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Leave a Comment

  • Solveig March 31, 2012, 1:05 pm

    What’s a seder without matzos??? Like Easter supper without the colored eggs. What are the children going to do if there is no akifomen?

  • Judee @ Gluten Free A-Z April 2, 2012, 9:22 am

    What a beautiful traditional Passover meal. Thank you so much for sharing all of these wonderful ideas for those of us who are Gluten Free and grain free.

    • Jill April 2, 2012, 10:31 am

      Hi Judee,
      Thank you. I really appreciate this comment.

  • Alea Milham April 3, 2012, 4:04 pm

    Delicious round up! Thanks for sharing it with the Hearth and Soul Hop.

  • Miz Helen April 5, 2012, 9:57 am

    What a great collection of Passover recipes for us to enjoy here at Full Plate Thursday. Thank you so much for sharing those with us, and hope your Celebration is one to remember.
    Come Back Soon!
    Miz Helen

  • Vivien Dickson April 6, 2012, 12:33 am

    This is a great meal plan. I just have one question. Is it kosher to serve fermented sauerkraut at Passover? I am not Jewish, so just asking 🙂 I was of the opinion that anything fermented would be considered “leaven”.

    • Jill April 6, 2012, 7:08 am

      Hi Viven,
      That’s a good question and I don’t know the answer. Each person had to consult with his or her rabbi to get answers about particular foods.

  • Amy @ Homestead Revival April 6, 2012, 3:08 pm

    Nice to see these gluten-free recipes! My daughter had quite a challenge coming up with alternatives for the seder that she can eat. She has made a gluten free flat bread that wasn’t very good and instead of matzoh balls, she has had a gluten free chicken noodle soup. Not the same, especially for a gal who loves matzoh, but at least she isn’t sick afterward! Thanks for the recipes… I’m going to share this link with her!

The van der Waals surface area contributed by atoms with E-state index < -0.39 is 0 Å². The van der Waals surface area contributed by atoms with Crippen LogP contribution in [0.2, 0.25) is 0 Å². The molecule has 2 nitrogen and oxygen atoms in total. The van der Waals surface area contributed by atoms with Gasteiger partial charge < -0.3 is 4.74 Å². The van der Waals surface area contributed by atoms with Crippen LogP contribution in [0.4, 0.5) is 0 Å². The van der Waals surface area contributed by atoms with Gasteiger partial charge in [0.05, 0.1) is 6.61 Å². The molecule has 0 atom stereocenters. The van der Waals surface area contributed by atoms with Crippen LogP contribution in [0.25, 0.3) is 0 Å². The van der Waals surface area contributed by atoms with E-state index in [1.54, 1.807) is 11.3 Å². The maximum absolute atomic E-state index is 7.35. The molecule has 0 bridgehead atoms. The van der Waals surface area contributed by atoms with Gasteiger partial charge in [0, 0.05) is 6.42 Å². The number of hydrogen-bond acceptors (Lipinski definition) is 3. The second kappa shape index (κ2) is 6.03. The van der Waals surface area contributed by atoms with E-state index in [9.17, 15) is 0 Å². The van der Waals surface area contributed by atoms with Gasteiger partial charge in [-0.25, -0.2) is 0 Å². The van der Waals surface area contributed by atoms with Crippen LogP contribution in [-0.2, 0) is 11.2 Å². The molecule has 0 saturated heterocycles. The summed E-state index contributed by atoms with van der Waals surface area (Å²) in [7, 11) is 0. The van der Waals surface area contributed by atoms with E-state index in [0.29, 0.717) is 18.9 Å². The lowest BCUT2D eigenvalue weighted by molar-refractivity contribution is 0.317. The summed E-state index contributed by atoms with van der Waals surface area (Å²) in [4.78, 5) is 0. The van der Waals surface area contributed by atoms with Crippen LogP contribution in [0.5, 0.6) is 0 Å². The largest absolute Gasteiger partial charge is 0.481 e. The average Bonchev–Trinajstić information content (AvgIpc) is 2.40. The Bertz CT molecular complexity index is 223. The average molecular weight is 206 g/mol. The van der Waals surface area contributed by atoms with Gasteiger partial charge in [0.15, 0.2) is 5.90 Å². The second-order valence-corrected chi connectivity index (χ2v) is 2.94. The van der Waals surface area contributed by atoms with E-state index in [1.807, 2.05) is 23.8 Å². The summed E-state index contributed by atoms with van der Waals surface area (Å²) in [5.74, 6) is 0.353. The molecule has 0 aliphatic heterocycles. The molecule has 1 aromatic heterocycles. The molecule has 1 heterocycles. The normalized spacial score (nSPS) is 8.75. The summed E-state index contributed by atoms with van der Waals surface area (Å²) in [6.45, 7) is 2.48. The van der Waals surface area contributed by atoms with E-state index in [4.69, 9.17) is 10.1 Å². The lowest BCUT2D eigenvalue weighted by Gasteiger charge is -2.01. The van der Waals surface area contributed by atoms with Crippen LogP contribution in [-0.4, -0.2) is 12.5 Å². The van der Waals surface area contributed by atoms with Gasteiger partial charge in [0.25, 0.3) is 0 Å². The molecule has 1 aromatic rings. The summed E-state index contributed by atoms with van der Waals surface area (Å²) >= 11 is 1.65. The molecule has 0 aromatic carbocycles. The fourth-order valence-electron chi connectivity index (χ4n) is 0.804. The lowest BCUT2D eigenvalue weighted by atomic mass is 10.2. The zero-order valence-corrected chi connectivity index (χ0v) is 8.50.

• Lisa April 6, 2012, 9:02 pm

    So many delicious options…It’s too difficult for me to choose!! 🙂

  • April @ The 21st Century Housewife April 8, 2012, 1:16 pm

    I found this post so interesting as well! It was lovely to learn more about Passover and the foods that are served. This post would be invaluable for someone following a special diet!

  • Michelle @ The Willing Cook April 9, 2012, 10:15 am

    Thanks for sharing this helpful information to so many people celebrating Passover. It’s great that people don’t have to forgo their food restrictions or their holidays. I’m a bit late this week, but want to thank you for sharing at last week’s Allergy-Free Wednesdays. We trust that we’ll see you again this week.

    ~Michelle, AFW Hostess

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  • Jo Kritzinger May 8, 2016, 9:07 pm

    It’s a wonderful menu. Just wondered if you substituted juice and wine?